By Michael Andrejco
Everyone will see the success of an athlete on the field or court, but no one ever sees the time management or work ethic needed to succeed in the classroom. Life as a student-athlete is far from easy. The average collegiate football player’s schedule often starts with 6 a.m. wake-ups for a lift. Following lift, athletes scramble to find a quick meal to fuel up for the next few hours of classes. After two to three hours of class, it’s right to meetings and practice. Practice is a grueling two hours of work to prepare for the next competition. Practice consists of constant screams and shouts from coaches, whose livelihood depends on the college athletes’ performances, remembering complex plays and formations, and pushing the body to its limit. Once practice concludes, it’s around six-thirty in the evening. The rest of an athlete’s night is scheduled around dinner, homework, and study hall. If done correctly, the athlete can normally get to bed at eleven, just to wake up and do it all over again. But why would someone do this?
Although it does not seem enjoyable, there is a love for the game. It is the truest form of passion for a sport to play with no monetary motivations. So, the touchdowns, goals, homeruns, and kills are far more than just the work put in at practice to make it possible. It is staying up past midnight studying for an exam knowing you have a six o’clock lift the next day, it is typing a paper up instead of eating lunch, and it is rushing out of practice just to get to a night class, that makes success on the field possible. A student-athlete needs to be as equally devoted to the game as they are to the classroom. To remain academically eligible, an athlete must maintain at least a 2.3 grade point average. Like athletics, school is a challenge mentally, physically, and spiritually. It is a constant struggle to maintain an adequate grade point average, and to retain information that prepares students for a career. It is worth mentioning that if an athlete travels for an away game and is absent from class, the athlete is responsible for all missed material. As a result, school is as much as a full-time job as athletics.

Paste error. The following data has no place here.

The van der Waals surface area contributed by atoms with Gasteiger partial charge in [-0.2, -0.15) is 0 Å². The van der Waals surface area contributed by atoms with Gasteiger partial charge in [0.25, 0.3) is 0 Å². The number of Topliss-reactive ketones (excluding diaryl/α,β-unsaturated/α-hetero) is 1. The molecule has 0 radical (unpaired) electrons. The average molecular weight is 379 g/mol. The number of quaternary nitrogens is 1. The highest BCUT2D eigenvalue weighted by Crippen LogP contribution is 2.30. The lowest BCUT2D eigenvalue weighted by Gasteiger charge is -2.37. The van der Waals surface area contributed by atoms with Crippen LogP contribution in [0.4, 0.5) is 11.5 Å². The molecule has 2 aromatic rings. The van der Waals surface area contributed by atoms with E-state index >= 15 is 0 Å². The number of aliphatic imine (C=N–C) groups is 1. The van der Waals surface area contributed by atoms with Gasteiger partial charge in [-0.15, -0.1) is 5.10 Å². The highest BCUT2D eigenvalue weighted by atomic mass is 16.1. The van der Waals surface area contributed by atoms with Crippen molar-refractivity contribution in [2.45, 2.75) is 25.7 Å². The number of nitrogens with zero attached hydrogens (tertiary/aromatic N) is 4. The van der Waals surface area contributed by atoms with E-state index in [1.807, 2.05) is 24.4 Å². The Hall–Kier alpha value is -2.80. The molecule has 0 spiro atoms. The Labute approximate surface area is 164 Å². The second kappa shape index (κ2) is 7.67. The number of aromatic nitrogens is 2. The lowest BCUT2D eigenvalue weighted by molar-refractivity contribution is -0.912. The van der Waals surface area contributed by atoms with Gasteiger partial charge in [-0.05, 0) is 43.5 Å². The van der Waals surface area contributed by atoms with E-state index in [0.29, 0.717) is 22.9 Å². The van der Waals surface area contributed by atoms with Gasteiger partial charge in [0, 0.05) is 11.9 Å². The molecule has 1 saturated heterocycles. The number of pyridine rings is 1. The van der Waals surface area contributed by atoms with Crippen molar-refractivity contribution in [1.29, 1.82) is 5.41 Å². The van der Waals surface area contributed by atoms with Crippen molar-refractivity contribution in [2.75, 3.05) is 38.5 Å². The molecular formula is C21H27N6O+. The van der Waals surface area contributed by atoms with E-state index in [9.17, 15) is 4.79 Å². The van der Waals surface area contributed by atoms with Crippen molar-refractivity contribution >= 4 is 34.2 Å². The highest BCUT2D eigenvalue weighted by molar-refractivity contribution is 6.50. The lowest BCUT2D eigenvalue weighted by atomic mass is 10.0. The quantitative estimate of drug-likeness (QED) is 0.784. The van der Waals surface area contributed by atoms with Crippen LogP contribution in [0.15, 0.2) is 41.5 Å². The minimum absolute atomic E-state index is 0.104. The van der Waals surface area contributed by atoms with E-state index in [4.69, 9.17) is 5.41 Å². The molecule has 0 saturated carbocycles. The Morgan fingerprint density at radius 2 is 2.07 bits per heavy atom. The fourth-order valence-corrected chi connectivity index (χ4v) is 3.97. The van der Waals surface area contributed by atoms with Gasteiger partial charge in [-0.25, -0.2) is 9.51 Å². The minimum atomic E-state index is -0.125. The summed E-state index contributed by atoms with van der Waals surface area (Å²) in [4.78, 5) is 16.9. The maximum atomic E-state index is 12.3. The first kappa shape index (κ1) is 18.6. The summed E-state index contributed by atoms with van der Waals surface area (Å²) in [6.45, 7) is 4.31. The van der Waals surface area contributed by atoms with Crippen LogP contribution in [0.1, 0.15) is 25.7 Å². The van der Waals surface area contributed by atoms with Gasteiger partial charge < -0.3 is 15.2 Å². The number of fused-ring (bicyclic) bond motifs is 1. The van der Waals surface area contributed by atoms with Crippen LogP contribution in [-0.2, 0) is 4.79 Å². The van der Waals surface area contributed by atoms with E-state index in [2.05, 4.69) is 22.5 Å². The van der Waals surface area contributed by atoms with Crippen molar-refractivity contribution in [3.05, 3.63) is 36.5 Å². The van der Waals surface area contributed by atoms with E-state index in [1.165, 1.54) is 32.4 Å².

Student-athletes are driven by competition. Winning and losing is the reason why every athlete fights to get out of bed in the morning, instead of hitting the snooze button. There are many positives that come to being a student athlete. A major reason that student-athletes play a sport is to be recognized, sometimes by the professional level. There are more academics opportunities readily available to student athletes, such as study hall, tutors, and academic advisors, which are essential. Socially, it is easy to make friends since athletes are around their teammates for a majority of the time in college. Teammates tend to share common goals and beliefs which makes bonding and connecting with them easier. Also, teammates endure the same struggles and grind, so there is more empathy on a team. Overall, being a student-athlete is anything but stress-free or relaxed. It is a constant process of bettering oneself, both in the classroom and physically, in order to make everything that is done on the field-of-play probable.